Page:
Wednesday, 20 June 2012

COG does Lake George South

25 members and/or guests gathered at the end of Lake Rd Bungendore on a cold (2 degrees C) and foggy morning.
After the rules of engagement were explained we moved about 1km down the road to the Big Dam. 
This had more water in it than for many years - several of those attending had never seen it as anything but a horse paddock.  We recorded 25 species at this stop.  Highlights on the water were 4 Australasian Shovelers and 2 Chestnut Teal.  On the edge of the water were 2 White-necked Herons which also obliged by flying and showing the "landing lights" on the leading edge of the wings.  A bit back from the water were 4 Cattle Egrets and in an adjacent paddock about 20 more of this species.  10 Masked Lapwings were given careful consideration but alas, all had a clear break across the breast.  There were also a lot of Eurasian Coots and several Australian Wood Ducks (also known as Maned Ducks to some committed tradionalists!)
We then moved up the road and consolidated into a smaller number of cars before entering private property (with prior arrangement with the land-holders).  We then birded our way along the Western edge of Lake George for about 2 km recording 46 species as we did.  (Thanks to Lindell for the following images.)

The water was a reasonable distance away and even with 3 telescopes available it wasn't possible to accurately count the waterbirds. 
Taking expert advice (thanks Peter) we estimated that there were at least 3,000 ducks in a series of rafts near out turning point (and many others in other parts of the Lake).  The main suspects were Grey Teal, Pacific Black Duck and Hardhead.  Some Chestnut Teal were also identified and 2 Australian Shelduck emerged for a graze.   150 Silver Gulls were also walking around on the grass.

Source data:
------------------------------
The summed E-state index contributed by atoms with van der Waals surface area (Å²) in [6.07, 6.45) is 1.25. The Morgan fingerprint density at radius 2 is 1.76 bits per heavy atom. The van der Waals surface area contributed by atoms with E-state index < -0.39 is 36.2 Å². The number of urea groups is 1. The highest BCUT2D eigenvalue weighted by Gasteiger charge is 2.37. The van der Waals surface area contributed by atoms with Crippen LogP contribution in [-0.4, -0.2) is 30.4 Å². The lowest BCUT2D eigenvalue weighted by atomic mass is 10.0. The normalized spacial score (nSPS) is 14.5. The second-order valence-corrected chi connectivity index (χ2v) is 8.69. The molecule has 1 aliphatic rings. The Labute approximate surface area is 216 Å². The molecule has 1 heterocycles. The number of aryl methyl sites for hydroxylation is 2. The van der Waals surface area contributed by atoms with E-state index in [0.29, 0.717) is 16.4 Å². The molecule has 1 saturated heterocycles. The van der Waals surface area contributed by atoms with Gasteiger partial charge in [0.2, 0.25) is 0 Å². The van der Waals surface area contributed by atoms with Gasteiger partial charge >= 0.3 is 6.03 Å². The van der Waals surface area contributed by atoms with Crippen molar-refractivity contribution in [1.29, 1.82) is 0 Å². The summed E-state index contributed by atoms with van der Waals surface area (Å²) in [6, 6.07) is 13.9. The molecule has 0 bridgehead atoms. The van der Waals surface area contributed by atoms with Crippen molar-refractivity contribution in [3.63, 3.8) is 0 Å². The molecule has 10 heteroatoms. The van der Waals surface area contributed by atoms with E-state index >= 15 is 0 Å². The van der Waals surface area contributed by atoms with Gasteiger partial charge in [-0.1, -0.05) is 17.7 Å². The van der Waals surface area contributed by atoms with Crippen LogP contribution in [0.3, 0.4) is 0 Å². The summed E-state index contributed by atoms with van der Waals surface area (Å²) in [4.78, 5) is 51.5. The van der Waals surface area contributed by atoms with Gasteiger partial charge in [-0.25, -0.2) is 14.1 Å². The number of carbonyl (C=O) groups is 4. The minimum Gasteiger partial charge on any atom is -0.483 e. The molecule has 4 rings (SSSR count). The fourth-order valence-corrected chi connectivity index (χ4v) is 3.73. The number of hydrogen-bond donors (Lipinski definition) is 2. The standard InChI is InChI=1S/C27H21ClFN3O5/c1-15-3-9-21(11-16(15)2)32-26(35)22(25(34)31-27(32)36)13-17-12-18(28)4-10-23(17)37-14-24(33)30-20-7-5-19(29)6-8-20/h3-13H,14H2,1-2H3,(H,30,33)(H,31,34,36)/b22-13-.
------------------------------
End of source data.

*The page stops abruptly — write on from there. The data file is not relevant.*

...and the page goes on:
On the land the outstanding birds were 
  • Robins, with a very obliging pair of Scarlet Robins and at least 12 Flame Robins visible, and
  • Finches with 10 Diamond Firetails, 4 Red-browed Finches and 40+ European Goldfinches recorded in a fairly small area.  As we drove out of the property a dozen Double-barred Finches were also seen.
We totaled 55 species for the trip.  Thank you to Helen and Carol of Silver Wattle Quaker Centre for allowing us to visit.  A full list of species at each site will be added to the COG website under the trips icon (ie the Pelican).

1 comment:

Denis Wilson said...

I like that Lake Road - reminds me of many happy trips (plus one Royal encounter). The Wilson family took the Duke of Ed on an early morning birding outing (by arrangement, of course). 1963.
My friend Brigid has stayed at Silver Wattle too. A great and peaceful place.